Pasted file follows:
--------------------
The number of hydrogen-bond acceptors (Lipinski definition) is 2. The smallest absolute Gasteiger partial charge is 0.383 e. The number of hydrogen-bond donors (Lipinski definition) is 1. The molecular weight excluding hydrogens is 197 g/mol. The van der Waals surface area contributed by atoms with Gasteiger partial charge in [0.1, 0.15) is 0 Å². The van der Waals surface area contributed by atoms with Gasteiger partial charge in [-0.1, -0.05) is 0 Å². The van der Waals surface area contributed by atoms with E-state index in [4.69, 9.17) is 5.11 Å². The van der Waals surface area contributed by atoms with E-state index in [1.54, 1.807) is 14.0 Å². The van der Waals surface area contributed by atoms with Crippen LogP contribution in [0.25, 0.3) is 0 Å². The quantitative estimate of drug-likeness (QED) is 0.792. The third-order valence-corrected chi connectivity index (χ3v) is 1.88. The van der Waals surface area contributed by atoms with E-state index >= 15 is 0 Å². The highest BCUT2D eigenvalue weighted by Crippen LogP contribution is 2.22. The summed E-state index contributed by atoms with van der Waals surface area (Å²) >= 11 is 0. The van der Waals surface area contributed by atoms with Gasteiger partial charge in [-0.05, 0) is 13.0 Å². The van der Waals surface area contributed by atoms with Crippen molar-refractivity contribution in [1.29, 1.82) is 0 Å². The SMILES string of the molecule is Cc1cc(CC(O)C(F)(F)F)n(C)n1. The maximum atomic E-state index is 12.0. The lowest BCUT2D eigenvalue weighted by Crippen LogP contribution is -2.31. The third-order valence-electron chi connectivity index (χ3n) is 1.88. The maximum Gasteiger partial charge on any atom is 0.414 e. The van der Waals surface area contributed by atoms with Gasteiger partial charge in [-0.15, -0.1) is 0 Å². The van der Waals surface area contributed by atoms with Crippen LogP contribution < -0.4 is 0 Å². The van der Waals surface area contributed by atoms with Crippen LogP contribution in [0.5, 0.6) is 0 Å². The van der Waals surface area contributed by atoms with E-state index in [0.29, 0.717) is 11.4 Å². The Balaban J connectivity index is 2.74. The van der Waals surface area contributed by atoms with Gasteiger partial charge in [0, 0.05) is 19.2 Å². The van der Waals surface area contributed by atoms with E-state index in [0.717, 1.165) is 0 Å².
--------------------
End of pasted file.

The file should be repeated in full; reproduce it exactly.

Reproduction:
The number of hydrogen-bond acceptors (Lipinski definition) is 2. The smallest absolute Gasteiger partial charge is 0.383 e. The number of hydrogen-bond donors (Lipinski definition) is 1. The molecular weight excluding hydrogens is 197 g/mol. The van der Waals surface area contributed by atoms with Gasteiger partial charge in [0.1, 0.15) is 0 Å². The van der Waals surface area contributed by atoms with Gasteiger partial charge in [-0.1, -0.05) is 0 Å². The van der Waals surface area contributed by atoms with E-state index in [4.69, 9.17) is 5.11 Å². The van der Waals surface area contributed by atoms with E-state index in [1.54, 1.807) is 14.0 Å². The van der Waals surface area contributed by atoms with Crippen LogP contribution in [0.25, 0.3) is 0 Å². The quantitative estimate of drug-likeness (QED) is 0.792. The third-order valence-corrected chi connectivity index (χ3v) is 1.88. The van der Waals surface area contributed by atoms with E-state index >= 15 is 0 Å². The highest BCUT2D eigenvalue weighted by Crippen LogP contribution is 2.22. The summed E-state index contributed by atoms with van der Waals surface area (Å²) >= 11 is 0. The van der Waals surface area contributed by atoms with Gasteiger partial charge in [-0.05, 0) is 13.0 Å². The van der Waals surface area contributed by atoms with Crippen molar-refractivity contribution in [1.29, 1.82) is 0 Å². The SMILES string of the molecule is Cc1cc(CC(O)C(F)(F)F)n(C)n1. The maximum atomic E-state index is 12.0. The lowest BCUT2D eigenvalue weighted by Crippen LogP contribution is -2.31. The third-order valence-electron chi connectivity index (χ3n) is 1.88. The maximum Gasteiger partial charge on any atom is 0.414 e. The van der Waals surface area contributed by atoms with Gasteiger partial charge in [-0.15, -0.1) is 0 Å². The van der Waals surface area contributed by atoms with Crippen LogP contribution < -0.4 is 0 Å². The van der Waals surface area contributed by atoms with Crippen LogP contribution in [0.5, 0.6) is 0 Å². The van der Waals surface area contributed by atoms with E-state index in [0.29, 0.717) is 11.4 Å². The Balaban J connectivity index is 2.74. The van der Waals surface area contributed by atoms with Gasteiger partial charge in [0, 0.05) is 19.2 Å². The van der Waals surface area contributed by atoms with E-state index in [0.717, 1.165) is 0 Å².